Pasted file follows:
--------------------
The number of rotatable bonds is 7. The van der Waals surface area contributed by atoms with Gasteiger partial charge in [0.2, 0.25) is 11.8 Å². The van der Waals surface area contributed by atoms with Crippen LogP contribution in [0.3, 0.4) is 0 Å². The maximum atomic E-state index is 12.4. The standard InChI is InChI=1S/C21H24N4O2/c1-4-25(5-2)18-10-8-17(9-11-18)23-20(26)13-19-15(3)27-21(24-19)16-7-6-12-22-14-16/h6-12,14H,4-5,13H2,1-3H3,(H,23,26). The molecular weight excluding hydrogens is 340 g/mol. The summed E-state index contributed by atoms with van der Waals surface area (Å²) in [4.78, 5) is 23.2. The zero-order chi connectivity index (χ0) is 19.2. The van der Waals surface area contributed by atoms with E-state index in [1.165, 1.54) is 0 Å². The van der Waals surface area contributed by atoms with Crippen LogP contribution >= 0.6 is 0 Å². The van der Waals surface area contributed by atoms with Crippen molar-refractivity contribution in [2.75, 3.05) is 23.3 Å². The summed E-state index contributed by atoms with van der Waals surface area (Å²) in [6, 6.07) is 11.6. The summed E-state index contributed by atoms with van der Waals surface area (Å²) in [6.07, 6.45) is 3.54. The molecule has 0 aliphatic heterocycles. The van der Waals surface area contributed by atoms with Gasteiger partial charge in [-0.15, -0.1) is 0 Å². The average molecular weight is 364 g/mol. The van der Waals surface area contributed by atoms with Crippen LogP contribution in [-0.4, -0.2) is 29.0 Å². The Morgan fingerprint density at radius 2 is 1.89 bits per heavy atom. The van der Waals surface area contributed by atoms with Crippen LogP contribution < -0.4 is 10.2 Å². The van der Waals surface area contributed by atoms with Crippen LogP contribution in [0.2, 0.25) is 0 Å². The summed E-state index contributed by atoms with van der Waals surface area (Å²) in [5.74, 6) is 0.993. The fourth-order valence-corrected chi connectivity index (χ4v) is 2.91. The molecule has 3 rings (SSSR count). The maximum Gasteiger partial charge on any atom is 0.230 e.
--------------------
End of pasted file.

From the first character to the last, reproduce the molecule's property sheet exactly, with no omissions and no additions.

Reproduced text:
The number of rotatable bonds is 7. The van der Waals surface area contributed by atoms with Gasteiger partial charge in [0.2, 0.25) is 11.8 Å². The van der Waals surface area contributed by atoms with Crippen LogP contribution in [0.3, 0.4) is 0 Å². The maximum atomic E-state index is 12.4. The standard InChI is InChI=1S/C21H24N4O2/c1-4-25(5-2)18-10-8-17(9-11-18)23-20(26)13-19-15(3)27-21(24-19)16-7-6-12-22-14-16/h6-12,14H,4-5,13H2,1-3H3,(H,23,26). The molecular weight excluding hydrogens is 340 g/mol. The summed E-state index contributed by atoms with van der Waals surface area (Å²) in [4.78, 5) is 23.2. The zero-order chi connectivity index (χ0) is 19.2. The van der Waals surface area contributed by atoms with E-state index in [1.165, 1.54) is 0 Å². The van der Waals surface area contributed by atoms with Crippen LogP contribution >= 0.6 is 0 Å². The van der Waals surface area contributed by atoms with Crippen molar-refractivity contribution in [2.75, 3.05) is 23.3 Å². The summed E-state index contributed by atoms with van der Waals surface area (Å²) in [6, 6.07) is 11.6. The summed E-state index contributed by atoms with van der Waals surface area (Å²) in [6.07, 6.45) is 3.54. The molecule has 0 aliphatic heterocycles. The van der Waals surface area contributed by atoms with Gasteiger partial charge in [-0.15, -0.1) is 0 Å². The average molecular weight is 364 g/mol. The van der Waals surface area contributed by atoms with Crippen LogP contribution in [-0.4, -0.2) is 29.0 Å². The Morgan fingerprint density at radius 2 is 1.89 bits per heavy atom. The van der Waals surface area contributed by atoms with Crippen LogP contribution < -0.4 is 10.2 Å². The van der Waals surface area contributed by atoms with Crippen LogP contribution in [0.2, 0.25) is 0 Å². The summed E-state index contributed by atoms with van der Waals surface area (Å²) in [5.74, 6) is 0.993. The fourth-order valence-corrected chi connectivity index (χ4v) is 2.91. The molecule has 3 rings (SSSR count). The maximum Gasteiger partial charge on any atom is 0.230 e.